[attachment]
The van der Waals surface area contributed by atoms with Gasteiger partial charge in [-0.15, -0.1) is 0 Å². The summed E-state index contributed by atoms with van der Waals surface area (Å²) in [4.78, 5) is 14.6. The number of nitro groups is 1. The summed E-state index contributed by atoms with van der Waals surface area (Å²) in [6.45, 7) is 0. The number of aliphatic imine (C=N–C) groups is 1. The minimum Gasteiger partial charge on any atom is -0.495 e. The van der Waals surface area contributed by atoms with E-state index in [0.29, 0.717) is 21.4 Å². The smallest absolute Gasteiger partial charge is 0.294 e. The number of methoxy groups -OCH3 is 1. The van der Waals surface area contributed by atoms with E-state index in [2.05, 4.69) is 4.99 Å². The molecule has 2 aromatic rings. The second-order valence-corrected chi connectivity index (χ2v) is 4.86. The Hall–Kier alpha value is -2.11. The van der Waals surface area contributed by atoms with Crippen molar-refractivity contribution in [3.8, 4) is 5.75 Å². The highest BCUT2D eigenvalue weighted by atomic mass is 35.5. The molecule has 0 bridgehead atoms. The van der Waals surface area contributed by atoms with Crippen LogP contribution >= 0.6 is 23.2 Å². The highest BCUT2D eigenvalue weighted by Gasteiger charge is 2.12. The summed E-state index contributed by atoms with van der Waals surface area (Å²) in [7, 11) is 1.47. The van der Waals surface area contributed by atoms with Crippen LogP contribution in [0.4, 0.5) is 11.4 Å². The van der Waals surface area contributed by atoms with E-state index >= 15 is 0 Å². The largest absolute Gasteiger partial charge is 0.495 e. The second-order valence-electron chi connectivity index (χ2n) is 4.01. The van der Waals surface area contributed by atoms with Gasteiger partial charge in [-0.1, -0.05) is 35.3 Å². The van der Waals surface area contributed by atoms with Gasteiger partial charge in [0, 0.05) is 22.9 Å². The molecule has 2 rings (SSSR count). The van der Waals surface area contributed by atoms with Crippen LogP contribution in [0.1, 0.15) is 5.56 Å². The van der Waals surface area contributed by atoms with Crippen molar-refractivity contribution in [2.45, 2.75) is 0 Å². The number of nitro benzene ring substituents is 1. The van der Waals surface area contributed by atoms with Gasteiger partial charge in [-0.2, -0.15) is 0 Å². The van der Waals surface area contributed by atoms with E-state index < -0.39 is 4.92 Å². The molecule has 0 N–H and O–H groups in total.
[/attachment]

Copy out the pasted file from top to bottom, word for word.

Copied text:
The van der Waals surface area contributed by atoms with Gasteiger partial charge in [-0.15, -0.1) is 0 Å². The summed E-state index contributed by atoms with van der Waals surface area (Å²) in [4.78, 5) is 14.6. The number of nitro groups is 1. The summed E-state index contributed by atoms with van der Waals surface area (Å²) in [6.45, 7) is 0. The number of aliphatic imine (C=N–C) groups is 1. The minimum Gasteiger partial charge on any atom is -0.495 e. The van der Waals surface area contributed by atoms with E-state index in [0.29, 0.717) is 21.4 Å². The smallest absolute Gasteiger partial charge is 0.294 e. The number of methoxy groups -OCH3 is 1. The van der Waals surface area contributed by atoms with E-state index in [2.05, 4.69) is 4.99 Å². The molecule has 2 aromatic rings. The second-order valence-corrected chi connectivity index (χ2v) is 4.86. The Hall–Kier alpha value is -2.11. The van der Waals surface area contributed by atoms with Crippen molar-refractivity contribution in [3.8, 4) is 5.75 Å². The highest BCUT2D eigenvalue weighted by atomic mass is 35.5. The molecule has 0 bridgehead atoms. The van der Waals surface area contributed by atoms with Crippen LogP contribution >= 0.6 is 23.2 Å². The highest BCUT2D eigenvalue weighted by Gasteiger charge is 2.12. The summed E-state index contributed by atoms with van der Waals surface area (Å²) in [7, 11) is 1.47. The van der Waals surface area contributed by atoms with Crippen LogP contribution in [0.4, 0.5) is 11.4 Å². The van der Waals surface area contributed by atoms with E-state index >= 15 is 0 Å². The largest absolute Gasteiger partial charge is 0.495 e. The second-order valence-electron chi connectivity index (χ2n) is 4.01. The van der Waals surface area contributed by atoms with Gasteiger partial charge in [-0.1, -0.05) is 35.3 Å². The van der Waals surface area contributed by atoms with Gasteiger partial charge in [0, 0.05) is 22.9 Å². The molecule has 2 rings (SSSR count). The van der Waals surface area contributed by atoms with Crippen LogP contribution in [0.1, 0.15) is 5.56 Å². The van der Waals surface area contributed by atoms with Crippen molar-refractivity contribution in [2.45, 2.75) is 0 Å². The number of nitro benzene ring substituents is 1. The van der Waals surface area contributed by atoms with Gasteiger partial charge in [-0.2, -0.15) is 0 Å². The van der Waals surface area contributed by atoms with E-state index < -0.39 is 4.92 Å². The molecule has 0 N–H and O–H groups in total.